an blog | AJBlog Central | Contact me

Roof Goof? Art Institute of Chicago Closes Top Floor of Renzo Piano’s Modern Wing

Renzo Piano's unmagical "Flying Carpet" atop Art Institute of Chicago's Modern Wing Photo by Lee Rosenbaum

Renzo Piano’s less-than-magical “Flying Carpet” atop Modern Wing of the Art Institute of Chicago
Photo by Lee Rosenbaum

[More on this, here.]

My Friday post on the Kimbell Art Museum’s Renzo Piano-designed addition (opening Nov. 27) turned out to be somewhat prescient—not about the Fort Worth museum’s new pavilion (which is not yet reviewable, because it’s not yet completely finished), but about the Art Institute of Chicago.

In reporting that the top of the Kimbell’s Piano Pavilion is being touted as one of Piano’s “most elaborately engineered roof systems,” I noted that the same architect’s complicated apparatus atop the Modern Wing at the Art Institute of Chicago seemed disappointing when I attended the wing’s May 2009 opening for my review in the Wall Street Journal.

Now it appears that something is going to be done about Chicago’s roof goof: As mentioned on its Collections Updates webpage, the Chicago museum’s galleries of European modern art, located on the top floor of the Modern Wing, have been closed for renovation, to reopen next April.

Why is the four-year-old wing already in need of a partial makeover? A Chicago Sun-Times report on Friday by Madeline Nusser (who spoke by phone to the museum’s spokesperson, Erin Hogan) revealed that among the reasons is the need to “solv[e] issues with light-harvesting and motion-sensor systems.”

The light had seemed to me insufficiently “harvested” during my opening-day visit. Piano’s vaunted “flying carpet”—the elaborate, expensive rooftop contraption that, with the help of sensors, was supposed to adjust “to minute fluctuations in daylight”—had instead caused paintings to suffer what I described on CultureGrrl as “death-by-inadequate-illumination.”

That deficiency was brought home to me (literally) when Chicago’s great Matisse masterpiece, “Bathers by a River,” traveled to New York for the Museum of Modern Art’s showing of Matisse: Radical Invention (organized jointly by the two museums). As I wrote here, that painting came alive for me at at MoMA in a way that it didn’t in Chicago, because of the superior (artificial) lighting in New York.

At MoMA’s July 2010 press preview, I had asked Douglas Druick (then the chairman of two curatorial departments at the Art Institute and now that museum’s director) what he thought about the functionality (or lack thereof) of Piano’s skylights. He told me this:

We have been playing with the balance between natural light and artificial light….What is the optimal light at different times of year? In winter, the light is grayer than in the summer….The light level on the meters that we use to read light, may measure the same [at different times of year], but it doesn’t feel the same. So it’s playing with that: It’s playing with the experience, not with the absolute light level. Sometimes we change the program settings. We change the total levels.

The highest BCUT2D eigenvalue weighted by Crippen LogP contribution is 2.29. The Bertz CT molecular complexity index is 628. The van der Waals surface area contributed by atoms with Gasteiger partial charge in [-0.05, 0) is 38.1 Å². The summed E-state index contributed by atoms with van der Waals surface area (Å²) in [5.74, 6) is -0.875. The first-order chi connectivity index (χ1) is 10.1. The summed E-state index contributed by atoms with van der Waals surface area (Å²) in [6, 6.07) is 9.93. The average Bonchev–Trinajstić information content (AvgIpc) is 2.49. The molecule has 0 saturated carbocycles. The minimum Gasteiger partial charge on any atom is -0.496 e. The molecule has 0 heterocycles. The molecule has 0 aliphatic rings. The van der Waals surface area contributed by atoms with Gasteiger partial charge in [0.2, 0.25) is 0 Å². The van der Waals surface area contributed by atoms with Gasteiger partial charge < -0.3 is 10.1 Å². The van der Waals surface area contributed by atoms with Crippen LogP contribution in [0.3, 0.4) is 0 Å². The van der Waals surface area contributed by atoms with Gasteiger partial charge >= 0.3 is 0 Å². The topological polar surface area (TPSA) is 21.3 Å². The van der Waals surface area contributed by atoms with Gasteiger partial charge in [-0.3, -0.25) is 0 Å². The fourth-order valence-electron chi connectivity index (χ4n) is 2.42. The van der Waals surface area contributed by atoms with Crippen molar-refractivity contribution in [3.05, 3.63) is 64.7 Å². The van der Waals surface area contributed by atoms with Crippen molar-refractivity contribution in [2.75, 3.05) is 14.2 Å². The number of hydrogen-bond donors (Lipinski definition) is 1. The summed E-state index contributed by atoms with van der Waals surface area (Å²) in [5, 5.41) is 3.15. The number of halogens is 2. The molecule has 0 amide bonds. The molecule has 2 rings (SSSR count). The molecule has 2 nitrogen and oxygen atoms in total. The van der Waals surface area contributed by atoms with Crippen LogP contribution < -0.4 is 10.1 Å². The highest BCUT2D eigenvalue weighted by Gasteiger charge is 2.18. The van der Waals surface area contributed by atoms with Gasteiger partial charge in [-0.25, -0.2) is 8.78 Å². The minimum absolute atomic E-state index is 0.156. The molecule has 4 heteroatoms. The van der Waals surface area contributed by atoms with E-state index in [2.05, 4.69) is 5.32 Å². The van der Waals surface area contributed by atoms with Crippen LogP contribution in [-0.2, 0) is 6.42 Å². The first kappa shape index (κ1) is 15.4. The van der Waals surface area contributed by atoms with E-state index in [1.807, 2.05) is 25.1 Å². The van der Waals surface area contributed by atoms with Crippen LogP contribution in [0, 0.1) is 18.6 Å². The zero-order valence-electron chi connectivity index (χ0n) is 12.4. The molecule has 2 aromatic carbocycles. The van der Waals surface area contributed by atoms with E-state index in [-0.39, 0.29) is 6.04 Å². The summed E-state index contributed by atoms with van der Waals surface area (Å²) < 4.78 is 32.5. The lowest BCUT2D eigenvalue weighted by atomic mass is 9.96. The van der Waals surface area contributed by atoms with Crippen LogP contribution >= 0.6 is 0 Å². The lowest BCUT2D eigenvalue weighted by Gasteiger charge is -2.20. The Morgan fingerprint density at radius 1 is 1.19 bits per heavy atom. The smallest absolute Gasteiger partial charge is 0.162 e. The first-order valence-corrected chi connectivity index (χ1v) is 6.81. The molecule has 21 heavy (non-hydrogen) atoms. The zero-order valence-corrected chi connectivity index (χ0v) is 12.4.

It’s an experiment: What works in August doesn’t work in January. It’s figuring out how much change to you want over a year. We’re getting closer and closer [emphasis added] to what will be the status quo in the future.

“Closer,” it seems, may not have been close enough.

Here’s a photograph of the of the underside of the “flying carpet” that I took at the May 2009 press preview for the Modern Wing on an overcast day when the spotlights provided most of the illumination:

Photo by Lee Rosenbaum

Photo by Lee Rosenbaum

The following day (when the general public was admitted) was radiantly sunny. Most of the lights had been turned off and the scrims filtered the sunlight so heavily that the illumination seemed too weak.

None of this is to say that Piano’s roof for the concrete, wood and glass Kimbell addition won’t be a marvel of brilliantly effective technology and engineering. Here’s how it’s described in the Kimbell’s new Visitors Guide:

The roof includes a layer of high-efficiency fritted glass supporting mechanical aluminum louvers with built-in photovoltaic cells. The ceiling glows as sunlight filters through the glass roof down to the soft, silk-like scrims. Energy-efficient lighting with incorporated LED technology enhances the natural light provided by the roof.

Here’s what it looks like, from the outside:

Roof for the Piano Pavilion of the Kimbell Art Museum Screenshot from the museum's video

The roof of the Kimbell Art Museum’s Piano Pavilion
Screenshot from KERA’s preview video

During the Art Institute’s renovation, Chicago’s loss will the Fort Worth’s gain: The Kimbell will present a loan show, The Age of Picasso and Matisse: Modern Masters from the Art Institute of Chicago, from Oct. 6 to Feb. 16.

an ArtsJournal blog